NCEAS Project 9382

Non-native species introductions in marine reserves and protected areas

  • Dianna K. Padilla

ActivityDatesFurther Information
Sabbatical Fellow17th January 2005—16th January 2006Participant List  

Abstract
This proposal is for sabbatical support as a Center Fellow to conduct two projects. (1.) Aquatic ecosystems have been impacted by a variety of anthropogenic factors, leading to concerns about loss of biodiversity, loss of fisheries stocks, and the introduction and spread of non-native species. In response there has been a dramatic increase in scientific and public attention to the protection of biodiversity and fisheries through marine reserves and protected areas, and the introduction and impacts of non-native species. Although these topics have been the focus of much recent effort, to date there is a lack of attention to the problem of non-native species in marine protected areas and reserves, which will be the focus of my project. For marine systems this problem may be especially important because dispersal and connectedness among marine reserves appears to be a key design features for effective reserve design. These very properties can enhance the likelihood of invasion and spread of non-native species. Marine reserves may also be especially susceptible to aquaculture species, which either escape culture or are deliberately out planted in large abundance to enhance sustainable fisheries and restore ecosystem function that has been lost due to over harvesting. (2) The ecological importance and consequences of phenotypically plastic traits is of great interest to a wide range of scientists. I propose to review the literature on inducible offenses, traits that enhance the ability of consumers or competitors, and contrast this information with what is known about inducible defenses, which have been studied much more extensively. I will explore the similarities and differences between these two types of ecologically important plasticities.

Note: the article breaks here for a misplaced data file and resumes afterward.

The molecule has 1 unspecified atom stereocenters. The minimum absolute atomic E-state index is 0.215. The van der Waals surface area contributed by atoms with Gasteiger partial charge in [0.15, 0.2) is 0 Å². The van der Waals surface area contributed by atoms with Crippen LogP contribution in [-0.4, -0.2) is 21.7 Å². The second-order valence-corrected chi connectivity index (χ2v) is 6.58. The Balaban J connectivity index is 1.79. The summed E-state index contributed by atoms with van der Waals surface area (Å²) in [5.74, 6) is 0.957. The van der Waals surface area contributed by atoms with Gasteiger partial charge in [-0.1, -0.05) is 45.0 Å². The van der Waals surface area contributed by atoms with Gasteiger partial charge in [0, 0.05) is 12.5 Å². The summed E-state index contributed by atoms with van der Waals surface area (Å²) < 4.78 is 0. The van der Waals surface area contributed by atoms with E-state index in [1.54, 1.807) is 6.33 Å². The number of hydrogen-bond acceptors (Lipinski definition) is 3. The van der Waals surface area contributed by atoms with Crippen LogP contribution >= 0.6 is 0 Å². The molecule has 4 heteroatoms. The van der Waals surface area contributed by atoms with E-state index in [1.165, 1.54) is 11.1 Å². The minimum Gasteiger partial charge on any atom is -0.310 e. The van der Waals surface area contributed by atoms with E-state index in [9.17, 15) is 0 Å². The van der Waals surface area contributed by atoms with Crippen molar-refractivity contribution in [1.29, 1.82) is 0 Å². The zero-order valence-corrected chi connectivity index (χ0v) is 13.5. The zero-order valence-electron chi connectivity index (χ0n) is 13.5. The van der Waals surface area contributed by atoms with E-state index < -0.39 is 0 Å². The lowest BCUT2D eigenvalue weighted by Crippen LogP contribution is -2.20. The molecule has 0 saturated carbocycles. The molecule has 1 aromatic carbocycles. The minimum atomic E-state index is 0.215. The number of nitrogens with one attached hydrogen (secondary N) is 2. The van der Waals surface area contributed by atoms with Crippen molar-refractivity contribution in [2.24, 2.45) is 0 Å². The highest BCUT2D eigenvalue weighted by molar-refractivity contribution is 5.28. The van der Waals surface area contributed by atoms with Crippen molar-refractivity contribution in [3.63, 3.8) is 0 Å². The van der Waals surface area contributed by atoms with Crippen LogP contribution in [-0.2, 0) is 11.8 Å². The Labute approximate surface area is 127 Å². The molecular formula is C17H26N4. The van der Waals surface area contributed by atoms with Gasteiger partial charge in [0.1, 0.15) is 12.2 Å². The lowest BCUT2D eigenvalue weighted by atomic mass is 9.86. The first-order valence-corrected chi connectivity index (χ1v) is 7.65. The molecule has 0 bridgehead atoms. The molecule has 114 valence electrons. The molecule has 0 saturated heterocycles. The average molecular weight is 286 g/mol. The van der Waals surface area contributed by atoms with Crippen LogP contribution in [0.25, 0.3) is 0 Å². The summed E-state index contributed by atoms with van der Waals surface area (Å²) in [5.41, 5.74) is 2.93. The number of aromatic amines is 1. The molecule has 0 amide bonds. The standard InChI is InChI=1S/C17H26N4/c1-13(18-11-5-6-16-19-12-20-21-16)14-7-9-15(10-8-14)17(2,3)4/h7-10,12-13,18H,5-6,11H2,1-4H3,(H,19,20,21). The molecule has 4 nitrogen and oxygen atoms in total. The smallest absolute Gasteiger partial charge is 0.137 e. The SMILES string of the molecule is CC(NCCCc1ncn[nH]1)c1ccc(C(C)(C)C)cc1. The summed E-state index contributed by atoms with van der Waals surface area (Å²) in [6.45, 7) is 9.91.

TypeProducts of NCEAS Research
Journal Article Burlakova, Lyubov E.; Padilla, Dianna K.; Karatayev, Alexander Y.; Minchin, Dan. 2005. Endosymbionts of Dreissena Polymorpha in Ireland: Evidence for the introduction of adult mussels. Journal of Molluscan Studies. Vol: 72. Pages 207-210.
Journal Article Burlakova, Lyubov E.; Karatayev, Alexander Y.; Padilla, Dianna K. 2006. Changes in the distribution and abundance of Dreissena polymorpha within lakes through time. Hydrobiologia. Vol: 571. Pages 133-146.
Journal Article Karatayev, Alexander Y.; Boltovskoy, Demetrio; Padilla, Dianna K.; Burlakova, Lyubov E. 2007. The invasive bivalves Dreissena polymorpha and Limnoperna fortunei: Parallels, contrasts, potential spread and invasion impacts. Journal of Shellfish Research. Vol: 26(1). Pages 205-213.
Journal Article Miner, Benjamin G.; Sultan, Sonia E.; Morgan, Steven; Padilla, Dianna K.; Relyea, Rick A. 2005. Ecological consequences of phenotypic plasticity. Trends in Ecology & Evolution. Vol: 20(12). Pages 685-692.
Presentations Padilla, Dianna K. 2005. Impacts of a shellfish invader in marine reserves. National Shellfisheries Association Annual Meeting, 11 April 2005.
Presentations Padilla, Dianna K. 2005. Population perspectives in shellfish restoration, and the risks of exotic species. TNC Shellfish Restoration Meeting, February 2005.
Journal Article Padilla, Dianna K.; Doall, Michael H.; Gobler, Christopher J.; Hartson, Amanda; O'Boyle, Kim. 2006. Brown tide alga, Aureococcus anophagefferens, can affect growth but not survivorship of Mercenaria mercenaria larvae. Harmful Algae. Vol: 5. Pages 736-748.
Journal Article Padilla, Dianna K.; Miner, Benjamin G. 2006. Legacies in life histories. Integrative and Comparative Biology. Vol: 46(3). Pages 217-223.